When Rishi Sunak replaced Liz Truss as British prime minister last fall, White House officials said they didn’t worry about his support for Ukraine because he left in place the respected soldier-turned-defense secretary Ben Wallace, who had orchestrated Britain’s unstinting military support of the Ukrainians.
Now Mr. Wallace has stepped down, and in his place Mr. Sunak has appointed Grant Shapps, a politically savvy Conservative Party operative and close personal ally of the prime minister, but a man with little foreign policy and no battlefield experience.
Mr. Shapps, who has held no fewer than four ministerial posts in the past year, vowed to continue the “U.K.’s support for Ukraine in their fight against Putin’s barbaric invasion.” But as Britain faces a general election in 2024, the shift from Mr. Wallace to Mr. Shapps could augur a new, more politicized phase in its involvement in Ukraine.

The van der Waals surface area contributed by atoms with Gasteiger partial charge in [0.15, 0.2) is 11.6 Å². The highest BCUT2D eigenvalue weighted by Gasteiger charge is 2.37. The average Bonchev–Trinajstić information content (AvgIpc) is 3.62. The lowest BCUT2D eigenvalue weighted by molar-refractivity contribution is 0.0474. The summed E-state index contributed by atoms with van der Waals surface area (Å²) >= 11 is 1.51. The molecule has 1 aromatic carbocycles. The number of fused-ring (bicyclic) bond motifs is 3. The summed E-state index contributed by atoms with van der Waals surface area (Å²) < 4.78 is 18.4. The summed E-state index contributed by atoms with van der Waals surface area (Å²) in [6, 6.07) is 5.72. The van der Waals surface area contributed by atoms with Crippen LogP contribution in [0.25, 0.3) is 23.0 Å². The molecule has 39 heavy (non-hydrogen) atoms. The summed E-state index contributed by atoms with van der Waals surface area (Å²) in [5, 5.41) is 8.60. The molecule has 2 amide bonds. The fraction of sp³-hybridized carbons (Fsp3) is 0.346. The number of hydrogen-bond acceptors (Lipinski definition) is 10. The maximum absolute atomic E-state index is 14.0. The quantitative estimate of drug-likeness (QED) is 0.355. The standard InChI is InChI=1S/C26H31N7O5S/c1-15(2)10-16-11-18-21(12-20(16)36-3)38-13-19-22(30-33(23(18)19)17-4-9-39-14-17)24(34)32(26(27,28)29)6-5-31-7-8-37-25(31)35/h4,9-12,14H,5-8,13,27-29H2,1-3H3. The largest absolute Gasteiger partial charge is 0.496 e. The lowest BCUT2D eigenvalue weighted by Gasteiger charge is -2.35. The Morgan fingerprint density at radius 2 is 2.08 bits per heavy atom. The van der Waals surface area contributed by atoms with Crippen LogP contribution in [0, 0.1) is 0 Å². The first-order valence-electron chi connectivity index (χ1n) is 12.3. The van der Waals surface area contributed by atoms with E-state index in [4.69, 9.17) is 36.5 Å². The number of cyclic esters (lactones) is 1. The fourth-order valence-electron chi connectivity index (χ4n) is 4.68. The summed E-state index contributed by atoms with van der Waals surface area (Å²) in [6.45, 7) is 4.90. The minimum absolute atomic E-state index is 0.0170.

Conservative leaders “perceive him as one of their great communicators,” said Jill Rutter, a senior research fellow at the U.K. in a Changing Europe, a think tank in London. “It may signal that they see defense as a sort of battleground.”
Unlike in the United States, support for arming Ukraine remains strong across the British political spectrum. The Labour Party leader, Keir Starmer, pledged there would be no change in Britain’s policy toward the war if his party ousts the Conservatives, as the polls currently suggest it could.
But Ukraine could yet become a political weapon. Defense is the only major issue where polls show that the Conservatives still hold an edge over Labour among voters. Mr. Shapps, Ms. Rutter said, could press that advantage by reminding people that Mr. Starmer supported Jeremy Corbyn, a former Labour leader who once said he hoped to see alliances like NATO disbanded.
The departure of Mr. Wallace could be felt even more keenly overseas. He played a significant role in pressing the United States, Germany, and other countries to increase their military contributions to Ukraine.